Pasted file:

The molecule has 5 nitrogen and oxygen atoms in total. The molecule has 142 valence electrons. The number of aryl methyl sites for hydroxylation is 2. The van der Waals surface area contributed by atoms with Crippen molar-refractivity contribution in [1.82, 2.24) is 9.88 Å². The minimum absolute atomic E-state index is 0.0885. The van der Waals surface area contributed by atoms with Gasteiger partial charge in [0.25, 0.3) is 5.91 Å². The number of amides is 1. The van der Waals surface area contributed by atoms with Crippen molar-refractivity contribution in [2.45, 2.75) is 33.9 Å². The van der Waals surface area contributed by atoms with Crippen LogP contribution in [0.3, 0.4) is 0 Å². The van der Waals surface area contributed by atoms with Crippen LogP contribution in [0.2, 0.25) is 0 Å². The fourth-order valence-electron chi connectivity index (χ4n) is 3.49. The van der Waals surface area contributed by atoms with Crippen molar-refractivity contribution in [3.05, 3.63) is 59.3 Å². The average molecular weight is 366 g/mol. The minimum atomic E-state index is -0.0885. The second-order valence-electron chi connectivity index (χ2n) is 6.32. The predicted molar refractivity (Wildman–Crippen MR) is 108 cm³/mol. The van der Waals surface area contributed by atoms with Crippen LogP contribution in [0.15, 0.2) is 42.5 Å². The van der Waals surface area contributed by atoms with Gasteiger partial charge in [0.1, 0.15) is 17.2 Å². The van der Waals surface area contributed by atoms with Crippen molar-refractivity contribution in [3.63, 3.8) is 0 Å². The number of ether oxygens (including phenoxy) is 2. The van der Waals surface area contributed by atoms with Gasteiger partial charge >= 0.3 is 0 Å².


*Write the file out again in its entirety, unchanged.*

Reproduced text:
The molecule has 5 nitrogen and oxygen atoms in total. The molecule has 142 valence electrons. The number of aryl methyl sites for hydroxylation is 2. The van der Waals surface area contributed by atoms with Crippen molar-refractivity contribution in [1.82, 2.24) is 9.88 Å². The minimum absolute atomic E-state index is 0.0885. The van der Waals surface area contributed by atoms with Gasteiger partial charge in [0.25, 0.3) is 5.91 Å². The number of amides is 1. The van der Waals surface area contributed by atoms with Crippen molar-refractivity contribution in [2.45, 2.75) is 33.9 Å². The van der Waals surface area contributed by atoms with Crippen LogP contribution in [0.3, 0.4) is 0 Å². The van der Waals surface area contributed by atoms with Crippen LogP contribution in [0.2, 0.25) is 0 Å². The fourth-order valence-electron chi connectivity index (χ4n) is 3.49. The van der Waals surface area contributed by atoms with Crippen molar-refractivity contribution in [3.05, 3.63) is 59.3 Å². The average molecular weight is 366 g/mol. The minimum atomic E-state index is -0.0885. The second-order valence-electron chi connectivity index (χ2n) is 6.32. The predicted molar refractivity (Wildman–Crippen MR) is 108 cm³/mol. The van der Waals surface area contributed by atoms with Crippen LogP contribution in [0.15, 0.2) is 42.5 Å². The van der Waals surface area contributed by atoms with Gasteiger partial charge in [0.1, 0.15) is 17.2 Å². The van der Waals surface area contributed by atoms with Crippen molar-refractivity contribution in [3.63, 3.8) is 0 Å². The number of ether oxygens (including phenoxy) is 2. The van der Waals surface area contributed by atoms with Gasteiger partial charge >= 0.3 is 0 Å².